What Does SalesHood Mean?
- by Elay Cohen
- March 10, 2014
The sales productivity success at salesforce.com is attributed to the leadership and mentorship provided by Frank van Veenendaal, the executive vice chairman leading all things sales for over a decade. An important lesson fro m working for Frank was experiencing the power of aligning sales productivity with our go-to-market strategies. We lived in sales and we iterated our programs together with sales leaders. We charted new territory and created a new way to sell subscription software services in a “software as a service” (SAAS) world. We rolled out several transformational initiatives that resulted in unprecedented sales productivity growth. We experienced improvements in customer-facing selling time, pipeline quality, and win rates. We evolved from a single-product company to a multi-product, multi-solutions company. Our creativity and innovation in sales productivity are definitely responsible for a big part of this success.
Global sales productivity was a program machine. We onboarded thousands of salespeople and customer-facing employees. We ran over one hundred sales boot camp programs. We ran thousands of training events, including several sales kickoff events, some of which were in places like Las Vegas and others that were delivered virtually. We created a set of sales values that anchored all of our sales productivity initiatives and deal-based activity. We iterated the sales process and the supporting sales automation technology many times to meet the changing dynamics of the market and the competitive landscape. We executed thousands of deal support requests, helping salespeople improve win rates and grow their deal sizes. We curated the delivery of the content, training, and sales playbooks.
There are several themes that emerge as I reflect on this amazing experience. First, the best and most productive sales teams and salespeople had a shared consciousness, understanding, and intensity of how to sell and how to win. They were united by a shared set of values. They were connected by a culture and common language anchored in creativity, curiosity, and customers.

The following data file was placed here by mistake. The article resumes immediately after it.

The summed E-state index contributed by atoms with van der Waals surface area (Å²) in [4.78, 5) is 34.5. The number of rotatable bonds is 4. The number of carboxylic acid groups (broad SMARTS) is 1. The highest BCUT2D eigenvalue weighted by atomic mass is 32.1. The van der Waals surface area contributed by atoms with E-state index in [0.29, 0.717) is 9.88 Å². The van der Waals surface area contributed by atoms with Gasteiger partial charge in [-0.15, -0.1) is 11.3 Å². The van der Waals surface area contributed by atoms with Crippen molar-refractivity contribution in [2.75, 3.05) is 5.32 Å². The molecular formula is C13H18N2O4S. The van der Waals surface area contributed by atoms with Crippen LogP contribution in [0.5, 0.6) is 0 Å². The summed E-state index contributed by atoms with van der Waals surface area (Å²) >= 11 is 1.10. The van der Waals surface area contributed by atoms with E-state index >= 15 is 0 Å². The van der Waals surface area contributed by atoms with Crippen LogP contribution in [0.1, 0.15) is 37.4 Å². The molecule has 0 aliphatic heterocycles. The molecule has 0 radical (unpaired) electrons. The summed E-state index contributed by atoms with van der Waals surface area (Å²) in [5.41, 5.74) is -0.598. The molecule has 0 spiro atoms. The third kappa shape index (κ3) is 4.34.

Second, the best salespeople and sales teams were ready and willing to share their experiences with one another. “Win as a team” and “never lose alone” became mantras rather than rhetoric. The most successful salespeople were open to sharing their deal strategies and winning sales tools with their peers. Communication lines were opened on teams, across teams, and between geographies. Winning and losing sales experiences were shared by sales- people through mentoring, in team meetings, and at global events like sales kickoffs.
Third, the salespeople that were the most successful were the ones that had a hunger to improve their skills. They were ready to invest time in self-development and sales training. They appreciated and respected the need to refresh skills and learn from each other.
As I was writing this book, the word SalesHood emerged as a concept that captures the essence of what makes salespeople and sales teams successful. SalesHood came to life when I started thinking about the words community, consciousness, and experience in the context of the sales world. After bouncing between philosophical books, blogs, and Wikipedia, I landed on a term that stuck with me: “selfhood.” This means a lot of different things to many different people, but one definition that emerged was “the fully developed self.”
I thought, What would a fully developed sales executive look like? How would a salesperson realize his or her full potential better and faster? I applied the selfhood principles and definition to the sales world and saw parallels. The way a sales executive actualizes his or her full potential as a winning salesperson is by reaching a state of confidence, competence, and consciousness, both individually and with the team. The social side of salespeople learning from each other is critical to the power of sharing experiences and best practices. After reaching this point, the word SalesHood jumped out at me. The amazing part of this story that I still can’t believe was that the URL was available, too!
This entire text is taken from the preface of the book “SalesHood: How Winning Sales Managers Inspire Sales Teams to Succeed” published by GreenLeaf Book. To learn more about the book or preorder today for you and your teams by clicking here.
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